until it so desires.
Listen! My beloved!
Look! Here he comes,
leaping across the mountains,
bounding over the hills.
My beloved is like a gazelle or a young stag.
Look! There he stands behind our wall,
gazing through the windows,
peering through the lattice.
My beloved spoke and said to me,
“Arise, my darling,
my beautiful one, come with me.
See! The winter is past;
the rains are over and gone.
12 Flowers appear on the earth;
the season of singing has come,
the cooing of doves
is heard in our land.
The fig tree forms its early fruit;
the blossoming vines spread their fragrance.
Arise, come, my darling;
my beautiful one, come with me.”
My dove in the clefts of the rock,
in the hiding places on the mountainside,
show me your face,
let me hear your voice;
for your voice is sweet,
and your face is lovely.
Catch for us the foxes,
the little foxes
that ruin the vineyards,
our vineyards that are in bloom.
My beloved is mine and I am his;
he browses among the lilies.
Until the day breaks
and the shadows flee,
turn, my beloved,
and be like a gazelle
or like a young stag
on the rugged hills.
Rose of Sharon Festival
Rose of Sharon (Hibiscus, syriacus) may be a native plant of China and India, but South Korea reveres it as their national flower known to them by name as "mugunghwa", literaly meaning immortality for the Korean people's undying strength and spirit.
Which rendition of Eliza Gilkyson's song
Rose of Sharon Cultural Symbolism and References O'plenty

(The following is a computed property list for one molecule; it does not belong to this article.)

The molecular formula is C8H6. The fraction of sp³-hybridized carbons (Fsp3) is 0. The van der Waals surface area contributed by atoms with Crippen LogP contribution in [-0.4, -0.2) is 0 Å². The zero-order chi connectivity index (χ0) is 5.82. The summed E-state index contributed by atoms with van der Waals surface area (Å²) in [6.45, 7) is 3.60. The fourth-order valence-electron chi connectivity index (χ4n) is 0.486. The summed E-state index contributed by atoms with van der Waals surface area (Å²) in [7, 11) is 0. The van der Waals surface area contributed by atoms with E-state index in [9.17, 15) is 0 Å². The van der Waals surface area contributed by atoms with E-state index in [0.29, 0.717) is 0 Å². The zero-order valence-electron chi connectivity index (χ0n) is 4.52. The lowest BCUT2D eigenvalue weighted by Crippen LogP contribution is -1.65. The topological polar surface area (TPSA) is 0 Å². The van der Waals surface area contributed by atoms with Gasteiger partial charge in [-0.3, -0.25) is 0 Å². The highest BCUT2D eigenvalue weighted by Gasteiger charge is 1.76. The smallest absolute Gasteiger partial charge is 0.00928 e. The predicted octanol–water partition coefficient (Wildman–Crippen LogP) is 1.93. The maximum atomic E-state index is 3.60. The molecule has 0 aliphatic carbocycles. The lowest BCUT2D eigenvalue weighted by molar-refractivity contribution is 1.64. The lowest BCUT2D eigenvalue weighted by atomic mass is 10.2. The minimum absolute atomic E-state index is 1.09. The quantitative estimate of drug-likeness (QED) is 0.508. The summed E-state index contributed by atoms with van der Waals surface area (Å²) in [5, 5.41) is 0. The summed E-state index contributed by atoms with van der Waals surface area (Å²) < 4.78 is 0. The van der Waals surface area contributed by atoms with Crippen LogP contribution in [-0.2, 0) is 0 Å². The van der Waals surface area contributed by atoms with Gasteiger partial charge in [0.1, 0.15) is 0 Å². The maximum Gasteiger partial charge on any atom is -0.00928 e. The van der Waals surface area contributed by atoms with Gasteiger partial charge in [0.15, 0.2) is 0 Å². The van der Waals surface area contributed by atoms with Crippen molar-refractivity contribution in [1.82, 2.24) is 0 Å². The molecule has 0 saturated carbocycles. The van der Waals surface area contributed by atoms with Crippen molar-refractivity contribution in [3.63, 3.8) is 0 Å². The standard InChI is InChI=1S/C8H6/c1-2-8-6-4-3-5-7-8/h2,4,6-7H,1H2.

Rose of Sharon is a song sung by Joan Baez on the album "Day After Tomorrow" and written and perfomed by Eliza Gilkyson on her 1997 album "Redemption Road"
In the Grapes of Wrath by John Steinbeck "Rose of Sharon" is a major character often called Rosasharn.
Dating back to ancient Egypt, it is used for medicinal purposes and as a ruby red flavorful tea or punch known for its calming effect.
In the Pacific Islands the Rose of Sharon (a hibiscus) represents "old royalty," is meant to bring power and respect and is a sign of hospitality.
In Leonard Bernstein's Kaddish Symphony it's referenced as "Chavatzelet HaSahron", the lily that man has picked and thrown away.
In Canada "Rose of Sharon" is a charity that focuses on helping pregnant and parenting young women.
In the USA, the Rose of Sharon is the official flower of Phi Beta Chi, a national Greek sorority.
The Rose of Sharon is referenced in the Bob Dylan song "Carribbean Wind" appearing on his albums "Biograph" and "Shot of Love".
Rose of Sharon is a song by Robert Hunter of The Grateful Dead in his solo album "Tiger Rose".
During a leisurely drive through the countryside, the popular flowering bush of hydrangea can be recognized from landscape to flourishing landscape. Originating from Japan, hydrangeas have been cultivated in western gardens since the first American species were brought to England in the early 1700's. The big-leaf hydrangeas, "Hydrangea, macrophylla" has been known by gardeners in its native land of Japan for many hundreds of years and grown in many varieties.